Dan Blim (Denison University)
Music for the Pacific Theater: Scoring Asian Identities at the WWII Museum
Since it opened in 2000, the World War II Museum in New Orleans has expanded to encompass five pavilions and multiple exhibits. The increased size allows the museum to approach some issues in multiple—and contradictory—ways. In particular, the museum’s depiction of Japanese and Japanese-Americans suggests some negotiating between the museum’s promotion of explicitly American values and its desire to recognize diversity. Moreover, this negotiation frequently happens through sound and music within the exhibits.
Drawing on exhibition theory, fieldwork at the museum, and interviews with the museum and audio installation staff, I consider how three spaces continually recast visitors’ understanding of the Japanese and Japanese-Americans. First, the immersive film Beyond All Boundaries combines Orientalist tropes, modernist sounds, and conventionally emotive film scoring techniques to direct audience sympathies both toward and against the Japanese. Second, the paired “Road to Tokyo” and “Road to Berlin” exhibits showcase how music and sound effects exoticize the Pacific campaign compared to the European. Finally, a room devoted to Japanese-American internment camps within the “Arsenal of Democracy” exhibit, which chronicles the home-front war efforts, integrates Japanese-American experiences into the broader American war efforts. Here, recognition of the containment of Japanese-American citizens are ironically underscored by the patriotic music that is not “contained” by neighboring rooms, exerting a subtle but forceful presence even in this demarcated space. Considering these three spaces together illuminates both the broader challenges museums face when tackling legacies of race and violence and how sound specifically works to meet those challenges.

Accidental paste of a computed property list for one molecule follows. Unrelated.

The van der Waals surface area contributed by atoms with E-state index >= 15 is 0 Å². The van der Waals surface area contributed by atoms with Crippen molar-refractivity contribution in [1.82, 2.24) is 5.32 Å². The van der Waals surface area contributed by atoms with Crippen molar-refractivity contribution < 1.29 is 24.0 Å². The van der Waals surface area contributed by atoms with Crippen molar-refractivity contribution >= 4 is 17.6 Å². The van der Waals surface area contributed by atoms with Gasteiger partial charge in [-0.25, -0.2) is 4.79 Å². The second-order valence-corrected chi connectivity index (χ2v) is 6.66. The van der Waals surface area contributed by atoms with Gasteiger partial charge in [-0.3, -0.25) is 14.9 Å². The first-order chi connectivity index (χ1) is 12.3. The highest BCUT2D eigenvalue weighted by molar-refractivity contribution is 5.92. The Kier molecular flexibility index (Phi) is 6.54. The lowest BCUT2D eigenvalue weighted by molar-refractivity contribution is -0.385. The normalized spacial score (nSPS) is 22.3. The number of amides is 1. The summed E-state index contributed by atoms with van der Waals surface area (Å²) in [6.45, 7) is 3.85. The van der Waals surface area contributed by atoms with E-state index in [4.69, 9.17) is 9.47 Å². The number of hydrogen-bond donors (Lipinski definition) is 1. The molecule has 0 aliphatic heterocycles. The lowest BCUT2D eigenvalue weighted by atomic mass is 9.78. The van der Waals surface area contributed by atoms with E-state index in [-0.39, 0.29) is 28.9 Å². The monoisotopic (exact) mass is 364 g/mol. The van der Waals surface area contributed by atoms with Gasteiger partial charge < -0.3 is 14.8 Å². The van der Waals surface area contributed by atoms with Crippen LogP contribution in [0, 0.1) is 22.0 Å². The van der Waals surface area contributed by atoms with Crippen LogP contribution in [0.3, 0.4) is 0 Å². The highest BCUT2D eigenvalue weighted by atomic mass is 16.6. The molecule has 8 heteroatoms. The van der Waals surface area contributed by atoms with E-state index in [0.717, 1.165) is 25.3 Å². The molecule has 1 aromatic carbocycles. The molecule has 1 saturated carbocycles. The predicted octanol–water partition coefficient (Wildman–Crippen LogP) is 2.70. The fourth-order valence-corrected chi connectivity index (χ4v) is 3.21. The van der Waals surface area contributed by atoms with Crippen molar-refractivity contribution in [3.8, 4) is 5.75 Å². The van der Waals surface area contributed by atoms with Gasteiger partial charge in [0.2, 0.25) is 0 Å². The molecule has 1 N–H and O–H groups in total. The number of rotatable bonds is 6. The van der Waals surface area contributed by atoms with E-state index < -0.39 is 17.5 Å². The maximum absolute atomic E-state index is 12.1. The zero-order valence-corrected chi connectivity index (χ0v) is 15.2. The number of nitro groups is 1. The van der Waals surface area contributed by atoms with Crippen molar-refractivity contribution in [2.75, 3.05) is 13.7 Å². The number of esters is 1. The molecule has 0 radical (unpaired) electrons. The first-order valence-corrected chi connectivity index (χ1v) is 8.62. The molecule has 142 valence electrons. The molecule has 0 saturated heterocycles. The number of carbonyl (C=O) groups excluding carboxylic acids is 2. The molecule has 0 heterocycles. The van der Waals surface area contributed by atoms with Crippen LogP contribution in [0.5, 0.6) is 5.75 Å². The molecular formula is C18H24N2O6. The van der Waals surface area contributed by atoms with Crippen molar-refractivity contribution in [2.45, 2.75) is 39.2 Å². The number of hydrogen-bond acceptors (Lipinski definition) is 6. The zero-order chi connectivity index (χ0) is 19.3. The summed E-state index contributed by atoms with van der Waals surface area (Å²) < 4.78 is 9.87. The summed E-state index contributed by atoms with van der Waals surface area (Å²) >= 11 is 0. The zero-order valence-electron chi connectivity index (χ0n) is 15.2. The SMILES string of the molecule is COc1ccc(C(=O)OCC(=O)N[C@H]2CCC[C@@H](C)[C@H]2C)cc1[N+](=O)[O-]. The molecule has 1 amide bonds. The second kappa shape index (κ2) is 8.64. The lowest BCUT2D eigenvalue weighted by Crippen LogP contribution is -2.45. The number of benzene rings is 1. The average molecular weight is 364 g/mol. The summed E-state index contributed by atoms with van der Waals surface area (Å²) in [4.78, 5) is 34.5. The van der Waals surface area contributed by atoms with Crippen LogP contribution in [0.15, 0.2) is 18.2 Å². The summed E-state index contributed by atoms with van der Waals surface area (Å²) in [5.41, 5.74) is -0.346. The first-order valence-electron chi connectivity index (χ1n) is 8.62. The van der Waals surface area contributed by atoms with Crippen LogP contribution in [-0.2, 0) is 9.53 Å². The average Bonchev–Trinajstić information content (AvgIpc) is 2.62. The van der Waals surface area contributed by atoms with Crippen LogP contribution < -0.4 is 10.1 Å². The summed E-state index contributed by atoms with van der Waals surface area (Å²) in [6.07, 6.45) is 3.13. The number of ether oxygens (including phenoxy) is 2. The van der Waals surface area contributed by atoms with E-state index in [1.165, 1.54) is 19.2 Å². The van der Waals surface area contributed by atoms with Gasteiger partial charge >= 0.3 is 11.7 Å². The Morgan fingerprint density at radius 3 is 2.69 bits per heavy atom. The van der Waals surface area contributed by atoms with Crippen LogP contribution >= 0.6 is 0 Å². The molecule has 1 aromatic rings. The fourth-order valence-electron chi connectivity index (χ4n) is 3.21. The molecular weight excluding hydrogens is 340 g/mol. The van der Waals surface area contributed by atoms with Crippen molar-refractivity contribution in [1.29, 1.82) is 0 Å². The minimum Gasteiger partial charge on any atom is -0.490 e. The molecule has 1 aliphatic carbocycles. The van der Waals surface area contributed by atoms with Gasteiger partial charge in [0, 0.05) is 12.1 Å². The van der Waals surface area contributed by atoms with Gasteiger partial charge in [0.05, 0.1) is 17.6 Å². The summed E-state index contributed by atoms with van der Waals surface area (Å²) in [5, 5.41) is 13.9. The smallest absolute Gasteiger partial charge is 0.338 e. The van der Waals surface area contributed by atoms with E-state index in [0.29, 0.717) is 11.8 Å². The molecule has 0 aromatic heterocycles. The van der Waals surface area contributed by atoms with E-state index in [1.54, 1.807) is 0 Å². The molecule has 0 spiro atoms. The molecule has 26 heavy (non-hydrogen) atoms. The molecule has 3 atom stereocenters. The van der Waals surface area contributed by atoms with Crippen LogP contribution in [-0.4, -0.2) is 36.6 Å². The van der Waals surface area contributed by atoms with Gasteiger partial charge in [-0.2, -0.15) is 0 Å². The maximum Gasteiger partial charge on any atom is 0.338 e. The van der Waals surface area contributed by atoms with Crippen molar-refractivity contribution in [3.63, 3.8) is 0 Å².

Donna Kwon (University of Kentucky)
Empathetic Asian American Queer Masculinity, Juxtaposed Narratives, and Double Consciousness in the Music of St. Lenox